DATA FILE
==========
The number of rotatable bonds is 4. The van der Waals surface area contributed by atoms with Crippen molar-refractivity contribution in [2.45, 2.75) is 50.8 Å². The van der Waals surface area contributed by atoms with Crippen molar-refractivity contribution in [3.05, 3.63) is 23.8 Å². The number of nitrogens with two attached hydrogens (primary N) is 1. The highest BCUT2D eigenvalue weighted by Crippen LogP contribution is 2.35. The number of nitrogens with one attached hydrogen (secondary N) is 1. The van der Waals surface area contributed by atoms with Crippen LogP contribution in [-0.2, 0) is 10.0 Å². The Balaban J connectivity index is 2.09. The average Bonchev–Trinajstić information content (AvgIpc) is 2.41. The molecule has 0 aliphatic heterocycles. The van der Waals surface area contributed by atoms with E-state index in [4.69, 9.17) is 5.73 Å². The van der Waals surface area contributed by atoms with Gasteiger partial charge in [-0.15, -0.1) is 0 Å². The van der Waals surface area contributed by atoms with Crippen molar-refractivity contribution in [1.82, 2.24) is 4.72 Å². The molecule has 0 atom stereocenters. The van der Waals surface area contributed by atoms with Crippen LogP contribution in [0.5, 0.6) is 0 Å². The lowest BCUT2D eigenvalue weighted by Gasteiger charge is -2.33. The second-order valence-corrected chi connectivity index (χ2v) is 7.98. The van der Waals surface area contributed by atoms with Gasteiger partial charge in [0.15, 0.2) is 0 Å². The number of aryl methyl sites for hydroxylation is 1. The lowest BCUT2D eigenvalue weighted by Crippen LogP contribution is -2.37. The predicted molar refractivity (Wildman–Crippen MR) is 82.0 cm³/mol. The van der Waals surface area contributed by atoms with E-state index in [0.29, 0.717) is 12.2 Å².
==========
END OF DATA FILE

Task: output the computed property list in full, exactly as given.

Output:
The number of rotatable bonds is 4. The van der Waals surface area contributed by atoms with Crippen molar-refractivity contribution in [2.45, 2.75) is 50.8 Å². The van der Waals surface area contributed by atoms with Crippen molar-refractivity contribution in [3.05, 3.63) is 23.8 Å². The number of nitrogens with two attached hydrogens (primary N) is 1. The highest BCUT2D eigenvalue weighted by Crippen LogP contribution is 2.35. The number of nitrogens with one attached hydrogen (secondary N) is 1. The van der Waals surface area contributed by atoms with Crippen LogP contribution in [-0.2, 0) is 10.0 Å². The Balaban J connectivity index is 2.09. The average Bonchev–Trinajstić information content (AvgIpc) is 2.41. The molecule has 0 aliphatic heterocycles. The van der Waals surface area contributed by atoms with E-state index in [4.69, 9.17) is 5.73 Å². The van der Waals surface area contributed by atoms with Gasteiger partial charge in [-0.15, -0.1) is 0 Å². The van der Waals surface area contributed by atoms with Crippen molar-refractivity contribution in [1.82, 2.24) is 4.72 Å². The molecule has 0 atom stereocenters. The van der Waals surface area contributed by atoms with Crippen LogP contribution in [0.5, 0.6) is 0 Å². The lowest BCUT2D eigenvalue weighted by Gasteiger charge is -2.33. The second-order valence-corrected chi connectivity index (χ2v) is 7.98. The van der Waals surface area contributed by atoms with Gasteiger partial charge in [0.15, 0.2) is 0 Å². The number of aryl methyl sites for hydroxylation is 1. The lowest BCUT2D eigenvalue weighted by Crippen LogP contribution is -2.37. The predicted molar refractivity (Wildman–Crippen MR) is 82.0 cm³/mol. The van der Waals surface area contributed by atoms with E-state index in [0.29, 0.717) is 12.2 Å².